SNES – #42 – Legend of the Mystical Ninja

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Gameplay, Story and Value:

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Legend of the Mystical Ninja puts you in control of Goem- I mean, Kid Ying, as you traverse Japan on quests to stop mean-spirited spirits, save ninja cat mob bosses from giant lantern men, and even rescue a princess or two!

The gameplay varies between traditional platforming, sections that play like a sidescrolling beat ’em up, and top-down areas. Everything handles nicely across all parts of the game, though as you’d expect from an early Konami title the platforming sections are definitely the highlight. Controls are simple and responsive, and fairly easy to understand. You can jump, attack, duck, change weapons, etc. and it’s all very fast and fun.

Like its distant Castlevania cousin, Legend of the Mystical ninja allows you to upgrade your weapon up to two times through collecting item drops. Taking damage will reduce your weapon level by one in addition to reducing your health. My complaint with the game’s weapon system is that the level one weapon almost feels too weak, making parts of the game incredibly frustrating. Meanwhile, the highest weapon level is obnoxiously slow and unwieldy. As a result, I found myself in the awkward situation of constantly trying to maintain a second level weapon, both fast and powerful while avoiding power-ups and trying not to get knocked back to my level one weapon.

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Town areas offer shops where you can buy things like sandals and pizza… Items are fairly nondescript meaning you’ll either have to experiment or reference a guide in order to know what it is the items actually do. The sandals allow you to move fast and jump farther in non-platforming sections, the pizza will automatically restore some of your health when you would otherwise die, armor reduces damage taken, and you can also buy weapons and extra lives.

All items in the game stack and whenever you take damage you’ll lose one of each piece of armor (including sandals) you’re carrying.

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The story is fun and light, and really only serves as a means to carry you from place to place. There’s a lot of humor here, but some of the localization choices come off as odd. The game retains many of its very Japanese references but then gives us things like changing Goemon to “Kid Ying”. While this doesn’t detract from the quality of the game at all, and I’m sure people in 1992 didn’t even think twice about it, it stands out to people like me nowadays.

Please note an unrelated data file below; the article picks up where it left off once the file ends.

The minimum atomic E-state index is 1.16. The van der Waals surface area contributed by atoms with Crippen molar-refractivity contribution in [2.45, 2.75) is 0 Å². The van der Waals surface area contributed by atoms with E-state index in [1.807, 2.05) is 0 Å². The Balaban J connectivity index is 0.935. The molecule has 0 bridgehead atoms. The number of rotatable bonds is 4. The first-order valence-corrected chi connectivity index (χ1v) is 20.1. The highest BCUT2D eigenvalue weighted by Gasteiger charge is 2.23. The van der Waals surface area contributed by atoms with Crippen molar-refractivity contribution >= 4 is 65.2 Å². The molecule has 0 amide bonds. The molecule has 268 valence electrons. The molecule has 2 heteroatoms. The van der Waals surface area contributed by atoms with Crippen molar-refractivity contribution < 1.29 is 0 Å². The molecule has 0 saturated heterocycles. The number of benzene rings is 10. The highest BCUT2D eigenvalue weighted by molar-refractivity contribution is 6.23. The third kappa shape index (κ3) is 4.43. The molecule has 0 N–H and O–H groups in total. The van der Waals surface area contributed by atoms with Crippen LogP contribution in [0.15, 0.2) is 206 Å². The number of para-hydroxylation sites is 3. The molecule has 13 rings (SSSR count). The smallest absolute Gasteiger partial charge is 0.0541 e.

The game spans nine stages, each with a boss encounter at the end. While there’s not much in the way of replay value here, the steeply escalating difficulty is a pretty good reason to keep coming back. While it never feels unfair per se, the overall difficulty is often magnified by the aforementioned weapon mechanics; being reset to your level one weapon in the middle of an especially difficult platforming section can be very frustrating.

Presentation, Music and Sound:

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The visuals in Mystical Ninja are bright and colorful and go a long way to create the game’s funny, anime style. Sprites are all well animated and expressive, and fun to look at. The environments are great as well, though the variety does tend to be lacking on occasion.

Sound effects all fit well into the game providing some satisfying thwaks and whaps and other audible indicators. Music is very game and fun to listen to, though during actual gameplay I find the tracks tend to blend together somewhat. It makes for a coherent musical experience but nothing really sands out as a result.


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All in all I had a pretty good time with the game. Legend of the Mystical Ninja was actually one of my favorite games on the N64 that none of my friends ever played, so I’m glad to have finally played the original. I don’t really think this is one of the greatest games ever, the weapon system was less than ideal, item mechanics were illusive and the difficulty spiked pretty sharply around the halfway point, but I do think it’s a good game that was well worth my time. It also serves as proof that once upon a time, Konami was awesome.


Legend of the Mystical Ninja



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